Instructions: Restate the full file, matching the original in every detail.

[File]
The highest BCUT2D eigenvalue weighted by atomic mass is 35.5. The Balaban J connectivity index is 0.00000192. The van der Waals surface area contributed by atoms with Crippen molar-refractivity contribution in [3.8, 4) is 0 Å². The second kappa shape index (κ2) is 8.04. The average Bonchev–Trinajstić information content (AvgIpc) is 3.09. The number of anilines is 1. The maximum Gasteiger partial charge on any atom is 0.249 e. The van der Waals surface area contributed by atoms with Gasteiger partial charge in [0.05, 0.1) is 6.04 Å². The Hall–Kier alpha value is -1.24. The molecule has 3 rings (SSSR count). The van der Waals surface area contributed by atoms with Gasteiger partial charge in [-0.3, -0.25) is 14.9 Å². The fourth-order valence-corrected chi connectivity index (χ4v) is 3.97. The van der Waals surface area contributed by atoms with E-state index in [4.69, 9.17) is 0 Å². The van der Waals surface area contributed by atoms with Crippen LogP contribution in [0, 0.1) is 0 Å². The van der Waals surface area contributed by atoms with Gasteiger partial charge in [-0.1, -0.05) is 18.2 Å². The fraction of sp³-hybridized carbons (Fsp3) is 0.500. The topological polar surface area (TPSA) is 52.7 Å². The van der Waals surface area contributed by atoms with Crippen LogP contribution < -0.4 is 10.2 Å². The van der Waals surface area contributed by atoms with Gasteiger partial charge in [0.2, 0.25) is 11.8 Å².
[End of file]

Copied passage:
The highest BCUT2D eigenvalue weighted by atomic mass is 35.5. The Balaban J connectivity index is 0.00000192. The van der Waals surface area contributed by atoms with Crippen molar-refractivity contribution in [3.8, 4) is 0 Å². The second kappa shape index (κ2) is 8.04. The average Bonchev–Trinajstić information content (AvgIpc) is 3.09. The number of anilines is 1. The maximum Gasteiger partial charge on any atom is 0.249 e. The van der Waals surface area contributed by atoms with Gasteiger partial charge in [0.05, 0.1) is 6.04 Å². The Hall–Kier alpha value is -1.24. The molecule has 3 rings (SSSR count). The van der Waals surface area contributed by atoms with Gasteiger partial charge in [-0.3, -0.25) is 14.9 Å². The fourth-order valence-corrected chi connectivity index (χ4v) is 3.97. The van der Waals surface area contributed by atoms with E-state index in [4.69, 9.17) is 0 Å². The van der Waals surface area contributed by atoms with Crippen LogP contribution in [0, 0.1) is 0 Å². The van der Waals surface area contributed by atoms with Gasteiger partial charge in [-0.1, -0.05) is 18.2 Å². The fraction of sp³-hybridized carbons (Fsp3) is 0.500. The topological polar surface area (TPSA) is 52.7 Å². The van der Waals surface area contributed by atoms with Crippen LogP contribution < -0.4 is 10.2 Å². The van der Waals surface area contributed by atoms with Gasteiger partial charge in [0.2, 0.25) is 11.8 Å².